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Jeep has just announced that it will recall 209,724 units of its Liberty model, built for model year 2004 and 2005. However, the recall is only for States that are considered “Snow Belt” areas.
Why do these Liberty models have a problem with snow?
Because the recall is about rust, and the States that use road salt are more likely to cause a rust issue due to excessive corrosion.
The components that are of concern to Jeep and NHTSA (National Highway Traffic Safety Administration) are the lower control arms, which can crack as a result of corrosion. Such a defect can effect the vehicles handling and could result in a crash.
NHTSA says that 21-States are included in this recall, and Jeep will start notifying and correcting this issue by April of this year. So far, 83 corrosion complaints have been reported, but thankfully no one has been involved in an accident or reported any injuries.
Jeep made a significant design change to the lower control arm in 2004. This part was manufactured by Global Automotive Systems, which is now part of DURA Automotive systems of Rochester Hills, MI.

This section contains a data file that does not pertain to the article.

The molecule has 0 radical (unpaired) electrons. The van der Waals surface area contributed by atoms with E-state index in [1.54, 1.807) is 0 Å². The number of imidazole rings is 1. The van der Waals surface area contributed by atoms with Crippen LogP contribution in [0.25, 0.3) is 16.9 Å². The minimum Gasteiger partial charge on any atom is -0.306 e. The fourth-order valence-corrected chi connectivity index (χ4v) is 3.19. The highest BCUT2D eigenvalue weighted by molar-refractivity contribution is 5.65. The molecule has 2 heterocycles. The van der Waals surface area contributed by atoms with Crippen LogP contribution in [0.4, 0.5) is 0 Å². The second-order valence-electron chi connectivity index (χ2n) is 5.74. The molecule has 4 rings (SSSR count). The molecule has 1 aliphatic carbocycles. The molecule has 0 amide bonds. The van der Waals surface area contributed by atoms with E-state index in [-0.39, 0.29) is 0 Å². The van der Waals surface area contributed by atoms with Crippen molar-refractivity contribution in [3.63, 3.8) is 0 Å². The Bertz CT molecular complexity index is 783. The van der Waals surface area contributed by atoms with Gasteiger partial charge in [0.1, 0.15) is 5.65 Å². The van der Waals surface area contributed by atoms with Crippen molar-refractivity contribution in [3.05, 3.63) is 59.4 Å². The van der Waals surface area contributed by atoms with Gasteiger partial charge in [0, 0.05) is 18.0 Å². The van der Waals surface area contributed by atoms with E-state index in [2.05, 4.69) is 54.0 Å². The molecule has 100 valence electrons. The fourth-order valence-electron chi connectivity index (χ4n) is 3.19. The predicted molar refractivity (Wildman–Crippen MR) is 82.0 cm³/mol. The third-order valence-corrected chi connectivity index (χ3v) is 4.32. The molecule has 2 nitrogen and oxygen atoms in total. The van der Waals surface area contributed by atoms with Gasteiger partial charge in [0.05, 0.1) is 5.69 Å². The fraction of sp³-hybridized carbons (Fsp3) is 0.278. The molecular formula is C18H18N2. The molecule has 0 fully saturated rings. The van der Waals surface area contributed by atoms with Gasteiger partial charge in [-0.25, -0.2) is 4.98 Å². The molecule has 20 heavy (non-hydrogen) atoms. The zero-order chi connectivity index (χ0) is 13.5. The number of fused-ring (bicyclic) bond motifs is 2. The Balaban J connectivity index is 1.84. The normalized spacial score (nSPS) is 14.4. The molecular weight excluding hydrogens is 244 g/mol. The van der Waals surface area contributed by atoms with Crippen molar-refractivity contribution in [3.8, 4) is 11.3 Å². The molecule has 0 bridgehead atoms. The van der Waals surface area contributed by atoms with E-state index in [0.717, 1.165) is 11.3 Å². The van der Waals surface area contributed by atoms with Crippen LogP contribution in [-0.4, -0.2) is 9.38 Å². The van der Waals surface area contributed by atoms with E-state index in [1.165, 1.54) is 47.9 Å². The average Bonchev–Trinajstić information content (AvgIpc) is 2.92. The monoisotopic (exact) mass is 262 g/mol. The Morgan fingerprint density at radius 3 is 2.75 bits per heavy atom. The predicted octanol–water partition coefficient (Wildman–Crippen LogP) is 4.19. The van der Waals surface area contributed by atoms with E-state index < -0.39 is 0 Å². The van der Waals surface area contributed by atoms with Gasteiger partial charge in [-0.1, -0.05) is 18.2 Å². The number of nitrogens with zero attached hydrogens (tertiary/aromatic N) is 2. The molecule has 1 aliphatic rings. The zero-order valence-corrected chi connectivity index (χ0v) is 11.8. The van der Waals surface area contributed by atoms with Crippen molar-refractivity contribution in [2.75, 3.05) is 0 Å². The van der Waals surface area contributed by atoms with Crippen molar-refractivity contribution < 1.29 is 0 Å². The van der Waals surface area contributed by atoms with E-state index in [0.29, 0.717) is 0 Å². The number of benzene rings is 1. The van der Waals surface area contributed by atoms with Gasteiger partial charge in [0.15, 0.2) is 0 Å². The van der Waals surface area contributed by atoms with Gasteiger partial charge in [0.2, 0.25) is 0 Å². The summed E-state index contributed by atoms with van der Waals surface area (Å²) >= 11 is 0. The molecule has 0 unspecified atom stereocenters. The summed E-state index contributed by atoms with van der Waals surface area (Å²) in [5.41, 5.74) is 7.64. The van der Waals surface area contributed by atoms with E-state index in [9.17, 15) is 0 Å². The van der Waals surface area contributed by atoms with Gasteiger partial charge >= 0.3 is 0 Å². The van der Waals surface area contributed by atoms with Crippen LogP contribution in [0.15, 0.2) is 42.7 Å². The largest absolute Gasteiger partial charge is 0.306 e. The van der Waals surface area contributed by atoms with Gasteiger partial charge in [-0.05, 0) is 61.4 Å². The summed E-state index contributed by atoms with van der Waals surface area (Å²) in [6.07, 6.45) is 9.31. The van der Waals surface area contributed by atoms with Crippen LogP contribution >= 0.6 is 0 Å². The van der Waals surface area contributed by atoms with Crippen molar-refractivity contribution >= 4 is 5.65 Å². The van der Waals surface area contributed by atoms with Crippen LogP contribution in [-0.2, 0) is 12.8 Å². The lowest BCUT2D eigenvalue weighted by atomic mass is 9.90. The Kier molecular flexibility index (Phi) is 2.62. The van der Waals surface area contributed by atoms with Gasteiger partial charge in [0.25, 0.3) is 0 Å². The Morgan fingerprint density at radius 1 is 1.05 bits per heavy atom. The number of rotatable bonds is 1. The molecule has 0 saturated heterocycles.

If your vehicle is potentially affected, expect a letter of recall from Jeep very soon. All the repairs will be done free of charge for the owners of these vehicles. For more info, contact NHTSA at 1-888-327-4236.
As these are unibody vehicles, severe rusting of the body or chassis structure can have a major detriment on the vehicle’s handling and safety; in this case the problem concerns the front strut mount on the driver’s side, which, in extreme cases, can cause excessive front end flex and even result in the steering shaft breaking, making the vehicle dangerous.
According to the report, approximately 40,000 Pathfinders and QX4s are affected by this issue, though it will be interesting to see how NHTSA attempts to address the problem. As cars age, particularly those driven in heavily salted winter conditions, rust begins to creep in rapidly.
Traditionally, unibody cars or trucks suffering from serious structural corrosion are usually scrapped, the damage is simply too expensive and costly to repair; as a result NHTSA will probably have to look at other options instead of a TSB or recall, possibly even offering customers a cash incentive on a new, comparable Nissan SUV.
Although we couldn’t find evidence to suggest the fact; it is likely that all of the complaints stem from either the North East or Great Lakes region, where winter slush and salt are a fact of life, hastening the retirement of many vehicles. (NHTSA has issues several recalls lately for similar issues on other vehicles in the ‘salt belt’ states).
The Nissan investigation follows on from other rust probes, including one on the previous generation Toyota Tundra pickup.
[Source: Torque News]